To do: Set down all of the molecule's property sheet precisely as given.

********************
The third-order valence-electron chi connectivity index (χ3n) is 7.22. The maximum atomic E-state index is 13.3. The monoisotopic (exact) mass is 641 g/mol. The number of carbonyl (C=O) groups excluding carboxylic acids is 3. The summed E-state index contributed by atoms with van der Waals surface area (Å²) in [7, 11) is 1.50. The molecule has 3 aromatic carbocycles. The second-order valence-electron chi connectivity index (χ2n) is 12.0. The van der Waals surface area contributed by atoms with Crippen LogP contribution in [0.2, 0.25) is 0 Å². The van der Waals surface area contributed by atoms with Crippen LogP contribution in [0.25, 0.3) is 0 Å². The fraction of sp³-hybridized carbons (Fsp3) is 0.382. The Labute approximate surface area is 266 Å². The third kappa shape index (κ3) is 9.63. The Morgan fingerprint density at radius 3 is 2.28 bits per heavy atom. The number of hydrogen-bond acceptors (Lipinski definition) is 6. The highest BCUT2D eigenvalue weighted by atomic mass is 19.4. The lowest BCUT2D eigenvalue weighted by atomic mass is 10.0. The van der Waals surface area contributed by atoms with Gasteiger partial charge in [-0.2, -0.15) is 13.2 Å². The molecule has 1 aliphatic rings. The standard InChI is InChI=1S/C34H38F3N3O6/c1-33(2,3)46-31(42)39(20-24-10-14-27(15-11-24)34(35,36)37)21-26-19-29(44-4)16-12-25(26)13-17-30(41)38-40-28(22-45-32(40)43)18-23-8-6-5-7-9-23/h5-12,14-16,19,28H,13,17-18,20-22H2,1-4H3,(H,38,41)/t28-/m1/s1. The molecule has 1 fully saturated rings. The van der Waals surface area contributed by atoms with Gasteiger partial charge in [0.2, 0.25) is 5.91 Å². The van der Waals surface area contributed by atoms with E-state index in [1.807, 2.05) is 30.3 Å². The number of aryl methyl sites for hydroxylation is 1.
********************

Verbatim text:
The third-order valence-electron chi connectivity index (χ3n) is 7.22. The maximum atomic E-state index is 13.3. The monoisotopic (exact) mass is 641 g/mol. The number of carbonyl (C=O) groups excluding carboxylic acids is 3. The summed E-state index contributed by atoms with van der Waals surface area (Å²) in [7, 11) is 1.50. The molecule has 3 aromatic carbocycles. The second-order valence-electron chi connectivity index (χ2n) is 12.0. The van der Waals surface area contributed by atoms with Crippen LogP contribution in [0.2, 0.25) is 0 Å². The van der Waals surface area contributed by atoms with Crippen LogP contribution in [0.25, 0.3) is 0 Å². The fraction of sp³-hybridized carbons (Fsp3) is 0.382. The Labute approximate surface area is 266 Å². The third kappa shape index (κ3) is 9.63. The Morgan fingerprint density at radius 3 is 2.28 bits per heavy atom. The number of hydrogen-bond acceptors (Lipinski definition) is 6. The highest BCUT2D eigenvalue weighted by atomic mass is 19.4. The lowest BCUT2D eigenvalue weighted by atomic mass is 10.0. The van der Waals surface area contributed by atoms with Gasteiger partial charge in [-0.2, -0.15) is 13.2 Å². The molecule has 1 aliphatic rings. The standard InChI is InChI=1S/C34H38F3N3O6/c1-33(2,3)46-31(42)39(20-24-10-14-27(15-11-24)34(35,36)37)21-26-19-29(44-4)16-12-25(26)13-17-30(41)38-40-28(22-45-32(40)43)18-23-8-6-5-7-9-23/h5-12,14-16,19,28H,13,17-18,20-22H2,1-4H3,(H,38,41)/t28-/m1/s1. The molecule has 1 fully saturated rings. The van der Waals surface area contributed by atoms with Gasteiger partial charge in [0.2, 0.25) is 5.91 Å². The van der Waals surface area contributed by atoms with E-state index in [1.807, 2.05) is 30.3 Å². The number of aryl methyl sites for hydroxylation is 1.